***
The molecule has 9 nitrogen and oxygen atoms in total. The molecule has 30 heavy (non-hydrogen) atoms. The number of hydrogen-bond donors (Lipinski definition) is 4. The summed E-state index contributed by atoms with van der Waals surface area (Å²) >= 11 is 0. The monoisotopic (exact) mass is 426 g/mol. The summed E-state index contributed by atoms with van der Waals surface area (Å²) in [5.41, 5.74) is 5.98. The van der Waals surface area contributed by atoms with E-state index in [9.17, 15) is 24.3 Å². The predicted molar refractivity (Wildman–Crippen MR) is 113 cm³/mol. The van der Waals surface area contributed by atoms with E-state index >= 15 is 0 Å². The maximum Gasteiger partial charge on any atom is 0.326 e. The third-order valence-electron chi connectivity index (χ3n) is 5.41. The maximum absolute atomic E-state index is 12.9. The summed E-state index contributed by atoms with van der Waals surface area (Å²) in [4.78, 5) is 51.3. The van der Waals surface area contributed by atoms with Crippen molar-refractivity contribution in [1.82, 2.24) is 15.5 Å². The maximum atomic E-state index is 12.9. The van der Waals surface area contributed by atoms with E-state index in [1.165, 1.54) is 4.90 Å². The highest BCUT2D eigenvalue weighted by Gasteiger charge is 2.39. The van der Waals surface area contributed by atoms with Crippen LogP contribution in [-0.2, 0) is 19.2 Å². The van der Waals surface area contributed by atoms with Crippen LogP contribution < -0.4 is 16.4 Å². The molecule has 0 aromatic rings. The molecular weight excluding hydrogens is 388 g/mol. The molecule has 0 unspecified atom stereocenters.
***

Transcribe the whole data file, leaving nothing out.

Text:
The molecule has 9 nitrogen and oxygen atoms in total. The molecule has 30 heavy (non-hydrogen) atoms. The number of hydrogen-bond donors (Lipinski definition) is 4. The summed E-state index contributed by atoms with van der Waals surface area (Å²) >= 11 is 0. The monoisotopic (exact) mass is 426 g/mol. The summed E-state index contributed by atoms with van der Waals surface area (Å²) in [5.41, 5.74) is 5.98. The van der Waals surface area contributed by atoms with E-state index in [9.17, 15) is 24.3 Å². The predicted molar refractivity (Wildman–Crippen MR) is 113 cm³/mol. The van der Waals surface area contributed by atoms with E-state index >= 15 is 0 Å². The maximum Gasteiger partial charge on any atom is 0.326 e. The third-order valence-electron chi connectivity index (χ3n) is 5.41. The maximum absolute atomic E-state index is 12.9. The summed E-state index contributed by atoms with van der Waals surface area (Å²) in [4.78, 5) is 51.3. The van der Waals surface area contributed by atoms with Crippen molar-refractivity contribution in [1.82, 2.24) is 15.5 Å². The maximum atomic E-state index is 12.9. The van der Waals surface area contributed by atoms with E-state index in [1.165, 1.54) is 4.90 Å². The highest BCUT2D eigenvalue weighted by Gasteiger charge is 2.39. The van der Waals surface area contributed by atoms with Crippen LogP contribution in [-0.2, 0) is 19.2 Å². The van der Waals surface area contributed by atoms with Crippen LogP contribution < -0.4 is 16.4 Å². The molecule has 0 aromatic rings. The molecular weight excluding hydrogens is 388 g/mol. The molecule has 0 unspecified atom stereocenters.